NUHW Legislative Victories Improve Patient Care
NUHW isn’t only focused on winning better wages and working conditions. We’re committed to improving patient care. And, when healthcare corporations refuse to take action at the bargaining table, we have the relationships and credibility to take our fight to Sacramento — and win.
When it comes to mental health care, NUHW members have become a driving force helping patients get the care they need and stopping insurers from delaying and denying care.
Over the past two years, we’ve teamed up with State Senator Scott Wiener and advocacy organizations including the Kennedy Forum and Steinberg Institute to sponsor and pass two landmark mental health bills.
SB 855, which went into effect this year, prevents health insurers from denying Californians medically necessary mental health care.
SB 221, which goes into effect in July, requires health insurers to provide as often and as frequently as therapists deem clinically necessary.
NUHW sponsored SB 221 to guarantee all Californians the right to receive timely access to behavioral health services. The law, which was authored by Senator Wiener and backed by leading mental health advocacy organizations, goes into effect July 2022.
Inspired by the delays and denials of care our members and their patients were experiencing at Kaiser Permanente, SB 221 requires HMOs and health insurers provide patients with mental health and substance use disorder therapy appointments within 10 business days unless the treating clinicians determines that a longer wait would not be detrimental.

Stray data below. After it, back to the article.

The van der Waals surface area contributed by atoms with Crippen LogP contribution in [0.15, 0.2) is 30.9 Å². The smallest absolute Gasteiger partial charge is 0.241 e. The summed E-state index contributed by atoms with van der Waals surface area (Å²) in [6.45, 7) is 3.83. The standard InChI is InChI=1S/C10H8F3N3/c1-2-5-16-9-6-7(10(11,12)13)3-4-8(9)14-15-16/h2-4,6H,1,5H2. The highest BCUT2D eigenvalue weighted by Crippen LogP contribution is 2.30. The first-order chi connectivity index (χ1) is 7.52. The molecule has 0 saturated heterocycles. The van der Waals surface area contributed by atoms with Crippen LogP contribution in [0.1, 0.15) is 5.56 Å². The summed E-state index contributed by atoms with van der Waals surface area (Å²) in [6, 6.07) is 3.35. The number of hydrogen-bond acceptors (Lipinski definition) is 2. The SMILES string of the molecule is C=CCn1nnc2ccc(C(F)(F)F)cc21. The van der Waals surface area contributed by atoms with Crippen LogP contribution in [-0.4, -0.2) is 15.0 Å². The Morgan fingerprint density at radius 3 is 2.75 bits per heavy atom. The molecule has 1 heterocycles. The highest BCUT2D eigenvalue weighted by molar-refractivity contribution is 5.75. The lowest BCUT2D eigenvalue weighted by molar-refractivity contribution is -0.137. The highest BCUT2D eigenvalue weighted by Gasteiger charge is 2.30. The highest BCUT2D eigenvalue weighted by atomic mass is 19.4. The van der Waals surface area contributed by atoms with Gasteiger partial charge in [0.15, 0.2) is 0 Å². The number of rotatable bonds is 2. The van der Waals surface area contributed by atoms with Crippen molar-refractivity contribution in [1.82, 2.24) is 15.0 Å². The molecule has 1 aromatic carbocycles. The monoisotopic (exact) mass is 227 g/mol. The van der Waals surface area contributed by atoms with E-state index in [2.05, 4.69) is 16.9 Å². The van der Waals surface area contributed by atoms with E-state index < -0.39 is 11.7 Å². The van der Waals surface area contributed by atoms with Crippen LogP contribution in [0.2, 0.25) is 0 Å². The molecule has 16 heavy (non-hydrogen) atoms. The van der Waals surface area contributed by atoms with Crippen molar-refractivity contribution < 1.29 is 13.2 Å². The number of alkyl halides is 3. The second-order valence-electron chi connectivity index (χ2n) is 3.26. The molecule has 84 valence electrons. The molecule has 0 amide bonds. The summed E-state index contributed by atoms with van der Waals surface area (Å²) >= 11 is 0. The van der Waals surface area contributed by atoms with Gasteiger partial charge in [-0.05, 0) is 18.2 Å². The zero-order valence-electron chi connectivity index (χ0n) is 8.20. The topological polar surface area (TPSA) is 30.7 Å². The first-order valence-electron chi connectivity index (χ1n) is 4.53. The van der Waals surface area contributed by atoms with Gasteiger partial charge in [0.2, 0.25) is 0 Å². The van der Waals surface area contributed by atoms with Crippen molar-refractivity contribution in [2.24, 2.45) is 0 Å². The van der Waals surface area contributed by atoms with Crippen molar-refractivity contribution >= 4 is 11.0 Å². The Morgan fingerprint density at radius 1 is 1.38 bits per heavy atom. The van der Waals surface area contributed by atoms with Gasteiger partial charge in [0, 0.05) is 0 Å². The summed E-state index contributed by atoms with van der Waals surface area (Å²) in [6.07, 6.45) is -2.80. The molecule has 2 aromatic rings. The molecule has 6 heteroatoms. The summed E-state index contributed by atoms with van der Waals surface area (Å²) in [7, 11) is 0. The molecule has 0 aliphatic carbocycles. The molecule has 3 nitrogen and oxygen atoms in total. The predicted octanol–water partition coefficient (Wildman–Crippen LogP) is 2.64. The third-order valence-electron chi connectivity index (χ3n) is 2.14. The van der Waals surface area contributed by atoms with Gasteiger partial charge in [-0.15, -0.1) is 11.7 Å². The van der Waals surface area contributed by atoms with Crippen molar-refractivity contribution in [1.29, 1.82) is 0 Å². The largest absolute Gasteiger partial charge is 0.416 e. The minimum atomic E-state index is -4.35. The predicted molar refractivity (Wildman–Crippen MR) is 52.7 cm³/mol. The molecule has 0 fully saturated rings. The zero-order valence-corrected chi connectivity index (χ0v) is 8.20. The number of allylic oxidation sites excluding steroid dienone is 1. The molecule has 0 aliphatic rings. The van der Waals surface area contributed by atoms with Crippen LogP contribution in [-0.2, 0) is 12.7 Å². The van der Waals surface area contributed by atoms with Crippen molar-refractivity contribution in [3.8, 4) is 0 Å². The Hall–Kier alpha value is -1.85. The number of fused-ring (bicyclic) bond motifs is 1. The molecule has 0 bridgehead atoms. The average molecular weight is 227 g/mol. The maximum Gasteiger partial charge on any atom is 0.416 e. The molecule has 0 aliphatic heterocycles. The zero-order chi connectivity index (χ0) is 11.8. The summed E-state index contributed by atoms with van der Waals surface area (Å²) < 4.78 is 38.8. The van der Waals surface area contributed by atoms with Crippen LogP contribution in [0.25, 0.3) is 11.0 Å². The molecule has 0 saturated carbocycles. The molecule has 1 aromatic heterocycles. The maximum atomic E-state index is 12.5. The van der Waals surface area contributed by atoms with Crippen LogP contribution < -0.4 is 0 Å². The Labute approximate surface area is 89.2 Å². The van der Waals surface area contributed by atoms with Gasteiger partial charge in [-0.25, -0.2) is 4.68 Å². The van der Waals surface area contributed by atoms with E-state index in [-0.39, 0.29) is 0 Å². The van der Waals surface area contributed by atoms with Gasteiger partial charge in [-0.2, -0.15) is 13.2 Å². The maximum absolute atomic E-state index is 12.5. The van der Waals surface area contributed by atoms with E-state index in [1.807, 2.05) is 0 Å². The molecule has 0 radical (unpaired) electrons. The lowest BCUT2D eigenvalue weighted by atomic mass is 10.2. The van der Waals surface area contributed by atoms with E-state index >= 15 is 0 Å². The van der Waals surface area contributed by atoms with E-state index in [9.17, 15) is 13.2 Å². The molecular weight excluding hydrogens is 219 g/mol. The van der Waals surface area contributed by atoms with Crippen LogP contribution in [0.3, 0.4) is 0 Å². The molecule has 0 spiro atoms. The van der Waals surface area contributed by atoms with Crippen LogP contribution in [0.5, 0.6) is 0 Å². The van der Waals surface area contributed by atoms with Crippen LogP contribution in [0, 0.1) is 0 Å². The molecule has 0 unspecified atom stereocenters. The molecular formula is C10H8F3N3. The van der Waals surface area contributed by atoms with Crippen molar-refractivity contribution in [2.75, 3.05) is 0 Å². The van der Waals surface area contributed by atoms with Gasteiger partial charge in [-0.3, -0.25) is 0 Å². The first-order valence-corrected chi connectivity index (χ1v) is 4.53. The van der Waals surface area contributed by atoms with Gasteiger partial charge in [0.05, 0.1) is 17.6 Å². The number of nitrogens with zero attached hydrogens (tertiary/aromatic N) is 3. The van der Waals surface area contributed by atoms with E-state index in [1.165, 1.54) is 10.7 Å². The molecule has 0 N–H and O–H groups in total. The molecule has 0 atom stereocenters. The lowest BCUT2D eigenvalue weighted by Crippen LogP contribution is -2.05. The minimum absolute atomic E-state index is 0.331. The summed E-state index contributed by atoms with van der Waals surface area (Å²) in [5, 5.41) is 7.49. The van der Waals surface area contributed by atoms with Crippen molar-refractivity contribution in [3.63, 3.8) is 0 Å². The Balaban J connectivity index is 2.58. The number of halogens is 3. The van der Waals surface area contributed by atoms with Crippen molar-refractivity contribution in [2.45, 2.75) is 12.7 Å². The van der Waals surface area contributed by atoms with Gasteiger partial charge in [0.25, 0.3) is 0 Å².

The law closes a loophole that requires patients receive an initial assessment within 10 business days, but then allows HMOs and insurers to make patients wait much longer for follow-up care. At Kaiser Permanente, patients are routinely forced to wait two months between therapy sessions, a far greater interval than clinically appropriate for many diagnoses.
Senate Bill 855 requires private insurers to cover medically necessary treatments for all mental health and substance use disorders. During the bill-signing ceremony, Governor Newsom, State Senator Scott Wiener, and Sacramento Mayor Darrell Steinberg all recognized NUHW clinicians for championing the legislation.
The insurance industry lobbied hard for a veto, but Governor Newsom honored his pledge to improve access to mental health and addiction treatment.
NUHW members testified on behalf of SB 855 because they could speak directly about how private insurers routinely deny Californians the mental health and addiction treatment services that are promised in their policies.
“This is a big victory for mental health care in California,” said Susan Whitney, a former NUHW Executive Board member and Kaiser therapist, after the bill was signed into law. “SB 855 expands coverage of mental health diagnoses, for children and adults to help achieve true parity with medical or ‘physical’ health care. It also strengthens our ability to seek enforcement when there are problems accessing that care.”